Delegate: Mr. Arteaga Tenorio
Mr. Arteaga Tenorio (Mexico) (interpretation from Spanish): First of all, we would like to express our support for the statement made by the representative of Ecuador on behalf of the Rio Group. We believe that it is very important that the commemoration of the fiftieth anniversary of the United Nations has coincided with the tenth anniversary of International Youth Year, since this is a particularly appropriate time to reflect on the contradictions and problems confronting youth at the end of the millennium and to seek different ways to meet the challenges shared by the international community in this field.
The expectations of the new generations of youth have been affected drastically by changes at the end of the century. The traditional problems that have been facing young people over the past two decades, such as unemployment, the need for education and vocational training, drug abuse, delinquency or the heartbreaking effects of hunger and poverty, have all increased. To these growing trends can be added the emergence of so-called problems of modern life, including large-scale migrations mainly of young people, the emergence and growth of AIDS and environmental devastation, which make it clear that we are living in a fragile world with limited resources.
Similarly, the messages of violence reaching the youth of today have increased considerably as compared to the messages young people received only 10 or 15 years ago. This, combined with the effects of marginalization and low expectations, contributes to the emergence of increasingly violent societies. Thus, mainly in large urban areas, new generations are losing the ability to be shocked at the problems affecting community life. This is what some critics have come to call the value crisis of generation X.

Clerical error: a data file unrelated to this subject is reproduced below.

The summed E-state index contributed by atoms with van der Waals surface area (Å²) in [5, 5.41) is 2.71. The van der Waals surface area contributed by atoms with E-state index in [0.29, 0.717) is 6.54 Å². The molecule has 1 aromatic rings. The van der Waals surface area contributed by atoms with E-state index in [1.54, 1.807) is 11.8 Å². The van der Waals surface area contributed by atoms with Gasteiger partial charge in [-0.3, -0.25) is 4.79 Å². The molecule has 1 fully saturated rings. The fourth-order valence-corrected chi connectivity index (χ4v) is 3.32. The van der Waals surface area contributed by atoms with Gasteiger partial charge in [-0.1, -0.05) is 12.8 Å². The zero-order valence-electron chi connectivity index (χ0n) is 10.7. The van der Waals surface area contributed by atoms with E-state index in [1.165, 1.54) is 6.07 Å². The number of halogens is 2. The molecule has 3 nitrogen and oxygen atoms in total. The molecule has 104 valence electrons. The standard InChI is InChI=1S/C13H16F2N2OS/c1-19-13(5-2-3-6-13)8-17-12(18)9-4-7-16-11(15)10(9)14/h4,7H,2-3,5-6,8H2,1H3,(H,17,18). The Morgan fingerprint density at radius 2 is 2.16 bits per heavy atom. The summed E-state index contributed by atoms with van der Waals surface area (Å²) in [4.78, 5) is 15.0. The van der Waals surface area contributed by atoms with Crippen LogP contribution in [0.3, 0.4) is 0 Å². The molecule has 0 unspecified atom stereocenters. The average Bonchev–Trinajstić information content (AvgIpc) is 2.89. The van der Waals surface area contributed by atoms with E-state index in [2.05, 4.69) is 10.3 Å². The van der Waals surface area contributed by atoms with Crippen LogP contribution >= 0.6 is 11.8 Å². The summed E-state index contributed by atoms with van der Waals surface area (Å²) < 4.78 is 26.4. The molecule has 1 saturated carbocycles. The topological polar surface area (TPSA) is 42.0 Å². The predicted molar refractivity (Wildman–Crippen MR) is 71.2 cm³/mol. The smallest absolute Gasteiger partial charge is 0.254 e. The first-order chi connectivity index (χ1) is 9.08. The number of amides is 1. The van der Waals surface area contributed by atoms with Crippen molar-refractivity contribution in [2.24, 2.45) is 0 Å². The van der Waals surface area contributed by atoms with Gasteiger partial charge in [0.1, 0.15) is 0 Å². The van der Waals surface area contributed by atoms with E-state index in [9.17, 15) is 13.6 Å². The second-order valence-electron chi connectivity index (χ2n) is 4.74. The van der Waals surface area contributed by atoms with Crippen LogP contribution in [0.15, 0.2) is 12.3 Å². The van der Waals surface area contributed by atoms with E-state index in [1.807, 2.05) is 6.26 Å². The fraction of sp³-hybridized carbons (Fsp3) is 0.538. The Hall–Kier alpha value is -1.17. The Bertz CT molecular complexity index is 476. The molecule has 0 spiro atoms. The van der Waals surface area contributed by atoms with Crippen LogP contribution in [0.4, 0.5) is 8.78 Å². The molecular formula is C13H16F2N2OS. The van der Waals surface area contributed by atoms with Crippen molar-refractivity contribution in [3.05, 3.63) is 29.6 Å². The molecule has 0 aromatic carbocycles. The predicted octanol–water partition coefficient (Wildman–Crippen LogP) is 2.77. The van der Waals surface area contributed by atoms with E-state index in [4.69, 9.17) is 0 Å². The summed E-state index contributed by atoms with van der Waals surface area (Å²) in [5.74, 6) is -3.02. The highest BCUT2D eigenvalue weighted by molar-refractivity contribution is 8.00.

This all underlines the crucial importance of the United Nations appeal to Governments to introduce youth policies with an integral and forward-looking approach. We believe that the priority areas of the draft World Programme of Action include viable possibilities in the search for solutions to the problems to which the Programme refers.
We would like to make a few comments on the way it is implemented and mention the importance of considering the following strategies. First, the constant promotion of the participation of youth as a group, with shared responsibility, in the design, implementation and assessment of national programmes that will generate alternative strategies for youth development. Second, the strengthening of institutional coordination of the competent entities in each Government from within, in order to provide for coordination in target regions or groups in respect of integral and complementary programmes. Third, guarantees that youth-oriented actions will continue by incorporating the principal concepts of the Programme in the proper legal and regulatory framework. Fourth, the development of a strong communications policy in the electronic and printed media, so that in addition to informing and providing guidance on alternative solutions to the problems, dialogue with young people and participation by them will be broadly based. Fifth, the promotion of research on an ongoing basis so that the provisions of the Programme in different spheres of action can be gradually adapted and respond to changes in the regions, age groups, or the nature of the specific problems.
In Mexico, there are three specialized programmes dealing with youth. In addition, the Government targets youth in all programmes in the public administration. In this way, policies in education, employment, health, justice, training, culture or recreation have a direct impact on the young population.
Since the present administration took over, youth policy has been strengthened. Thus, in the Legislature, there has been support for the establishment of youth [*7*] committees in the Chamber of Deputies and Senate respectively, as well as in the Assembly of Representatives of the Federal District and seven local congresses.
As regards the draft World Programme of Action for Youth Towards the Year 2000 and Beyond, the Government of Mexico will be studying and discussing its contents in the youth committees in both the legislature and the executive.
Finally, I would like to point out that we are aware that the attainment of the integral development of youth depends on the same factors that define the economic, political and social lives of nations. The problems of new generations are only a reflection of the problems of society at large but seen from a medium-term and long-term perspective. This means that we must think about the world, not in terms of something we have inherited from our parents, but as something on loan for our children.
UN Doc.: A/50/PV.44
UN Doc.: A/50/PV.44, 27 October 1995, p. 6-7, Youth Delegate Search: https://youthdelegatesearch.org/mexico-1995/.